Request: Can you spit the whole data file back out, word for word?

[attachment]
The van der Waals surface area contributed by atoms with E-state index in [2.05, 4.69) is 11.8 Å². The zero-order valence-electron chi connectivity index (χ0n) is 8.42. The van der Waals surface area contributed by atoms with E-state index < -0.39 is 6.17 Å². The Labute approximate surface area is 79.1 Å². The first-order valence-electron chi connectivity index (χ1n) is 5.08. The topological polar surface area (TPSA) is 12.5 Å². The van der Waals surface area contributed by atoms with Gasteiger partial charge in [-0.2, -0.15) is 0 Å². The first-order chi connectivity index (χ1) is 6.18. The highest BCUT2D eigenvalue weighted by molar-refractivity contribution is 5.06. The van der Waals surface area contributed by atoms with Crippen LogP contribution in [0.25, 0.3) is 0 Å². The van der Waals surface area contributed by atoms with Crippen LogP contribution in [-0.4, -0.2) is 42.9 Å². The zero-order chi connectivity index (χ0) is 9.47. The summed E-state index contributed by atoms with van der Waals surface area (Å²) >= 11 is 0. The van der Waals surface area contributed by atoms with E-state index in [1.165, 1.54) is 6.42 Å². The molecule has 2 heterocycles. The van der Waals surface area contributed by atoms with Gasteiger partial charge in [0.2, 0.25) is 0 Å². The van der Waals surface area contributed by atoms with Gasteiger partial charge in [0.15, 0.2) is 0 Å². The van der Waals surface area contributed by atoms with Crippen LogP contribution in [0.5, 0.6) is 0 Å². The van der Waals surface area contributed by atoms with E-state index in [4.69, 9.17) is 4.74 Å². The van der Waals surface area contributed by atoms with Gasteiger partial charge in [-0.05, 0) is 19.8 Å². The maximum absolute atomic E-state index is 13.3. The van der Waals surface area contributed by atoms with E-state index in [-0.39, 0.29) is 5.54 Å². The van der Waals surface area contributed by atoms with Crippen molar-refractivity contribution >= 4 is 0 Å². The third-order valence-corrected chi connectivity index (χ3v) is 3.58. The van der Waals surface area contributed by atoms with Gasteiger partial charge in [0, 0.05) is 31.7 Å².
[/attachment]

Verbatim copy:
The van der Waals surface area contributed by atoms with E-state index in [2.05, 4.69) is 11.8 Å². The zero-order valence-electron chi connectivity index (χ0n) is 8.42. The van der Waals surface area contributed by atoms with E-state index < -0.39 is 6.17 Å². The Labute approximate surface area is 79.1 Å². The first-order valence-electron chi connectivity index (χ1n) is 5.08. The topological polar surface area (TPSA) is 12.5 Å². The van der Waals surface area contributed by atoms with Gasteiger partial charge in [-0.2, -0.15) is 0 Å². The first-order chi connectivity index (χ1) is 6.18. The highest BCUT2D eigenvalue weighted by molar-refractivity contribution is 5.06. The van der Waals surface area contributed by atoms with Crippen LogP contribution in [0.25, 0.3) is 0 Å². The van der Waals surface area contributed by atoms with Crippen LogP contribution in [-0.4, -0.2) is 42.9 Å². The zero-order chi connectivity index (χ0) is 9.47. The summed E-state index contributed by atoms with van der Waals surface area (Å²) >= 11 is 0. The van der Waals surface area contributed by atoms with E-state index in [1.165, 1.54) is 6.42 Å². The molecule has 2 heterocycles. The van der Waals surface area contributed by atoms with Gasteiger partial charge in [0.2, 0.25) is 0 Å². The van der Waals surface area contributed by atoms with Gasteiger partial charge in [0.15, 0.2) is 0 Å². The van der Waals surface area contributed by atoms with Crippen LogP contribution in [0.5, 0.6) is 0 Å². The van der Waals surface area contributed by atoms with E-state index in [4.69, 9.17) is 4.74 Å². The van der Waals surface area contributed by atoms with Gasteiger partial charge in [-0.05, 0) is 19.8 Å². The maximum absolute atomic E-state index is 13.3. The van der Waals surface area contributed by atoms with E-state index in [-0.39, 0.29) is 5.54 Å². The van der Waals surface area contributed by atoms with Crippen molar-refractivity contribution >= 4 is 0 Å². The third-order valence-corrected chi connectivity index (χ3v) is 3.58. The van der Waals surface area contributed by atoms with Gasteiger partial charge in [0, 0.05) is 31.7 Å².